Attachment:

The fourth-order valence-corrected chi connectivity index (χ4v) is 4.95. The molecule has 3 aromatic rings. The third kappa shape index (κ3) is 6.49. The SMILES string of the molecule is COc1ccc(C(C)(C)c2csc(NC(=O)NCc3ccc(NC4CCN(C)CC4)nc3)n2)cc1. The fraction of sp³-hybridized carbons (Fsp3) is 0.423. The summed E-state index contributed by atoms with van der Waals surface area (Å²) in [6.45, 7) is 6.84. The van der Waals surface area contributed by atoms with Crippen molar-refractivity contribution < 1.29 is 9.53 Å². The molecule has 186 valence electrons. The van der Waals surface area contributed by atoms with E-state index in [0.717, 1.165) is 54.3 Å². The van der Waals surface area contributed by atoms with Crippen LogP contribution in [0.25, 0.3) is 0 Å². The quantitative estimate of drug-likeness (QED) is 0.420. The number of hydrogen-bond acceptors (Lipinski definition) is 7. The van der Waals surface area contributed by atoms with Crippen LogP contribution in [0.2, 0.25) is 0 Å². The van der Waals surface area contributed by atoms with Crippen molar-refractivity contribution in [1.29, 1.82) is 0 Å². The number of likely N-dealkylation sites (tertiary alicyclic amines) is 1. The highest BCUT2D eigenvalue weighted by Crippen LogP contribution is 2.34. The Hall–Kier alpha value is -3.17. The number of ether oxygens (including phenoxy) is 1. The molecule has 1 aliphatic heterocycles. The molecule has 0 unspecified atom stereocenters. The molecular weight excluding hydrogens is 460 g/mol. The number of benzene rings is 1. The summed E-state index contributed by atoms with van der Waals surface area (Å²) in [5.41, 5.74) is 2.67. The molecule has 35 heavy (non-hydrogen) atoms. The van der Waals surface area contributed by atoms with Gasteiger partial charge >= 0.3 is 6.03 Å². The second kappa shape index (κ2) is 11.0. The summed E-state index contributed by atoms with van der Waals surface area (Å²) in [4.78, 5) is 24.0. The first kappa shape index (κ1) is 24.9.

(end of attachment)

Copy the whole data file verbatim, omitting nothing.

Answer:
The fourth-order valence-corrected chi connectivity index (χ4v) is 4.95. The molecule has 3 aromatic rings. The third kappa shape index (κ3) is 6.49. The SMILES string of the molecule is COc1ccc(C(C)(C)c2csc(NC(=O)NCc3ccc(NC4CCN(C)CC4)nc3)n2)cc1. The fraction of sp³-hybridized carbons (Fsp3) is 0.423. The summed E-state index contributed by atoms with van der Waals surface area (Å²) in [6.45, 7) is 6.84. The van der Waals surface area contributed by atoms with Crippen molar-refractivity contribution < 1.29 is 9.53 Å². The molecule has 186 valence electrons. The van der Waals surface area contributed by atoms with E-state index in [0.717, 1.165) is 54.3 Å². The van der Waals surface area contributed by atoms with Crippen LogP contribution in [0.25, 0.3) is 0 Å². The quantitative estimate of drug-likeness (QED) is 0.420. The number of hydrogen-bond acceptors (Lipinski definition) is 7. The van der Waals surface area contributed by atoms with Crippen LogP contribution in [0.2, 0.25) is 0 Å². The van der Waals surface area contributed by atoms with Crippen molar-refractivity contribution in [1.29, 1.82) is 0 Å². The number of likely N-dealkylation sites (tertiary alicyclic amines) is 1. The highest BCUT2D eigenvalue weighted by Crippen LogP contribution is 2.34. The Hall–Kier alpha value is -3.17. The number of ether oxygens (including phenoxy) is 1. The molecule has 1 aliphatic heterocycles. The molecule has 0 unspecified atom stereocenters. The molecular weight excluding hydrogens is 460 g/mol. The number of benzene rings is 1. The summed E-state index contributed by atoms with van der Waals surface area (Å²) in [5.41, 5.74) is 2.67. The molecule has 35 heavy (non-hydrogen) atoms. The van der Waals surface area contributed by atoms with Gasteiger partial charge >= 0.3 is 6.03 Å². The second kappa shape index (κ2) is 11.0. The summed E-state index contributed by atoms with van der Waals surface area (Å²) in [4.78, 5) is 24.0. The first kappa shape index (κ1) is 24.9.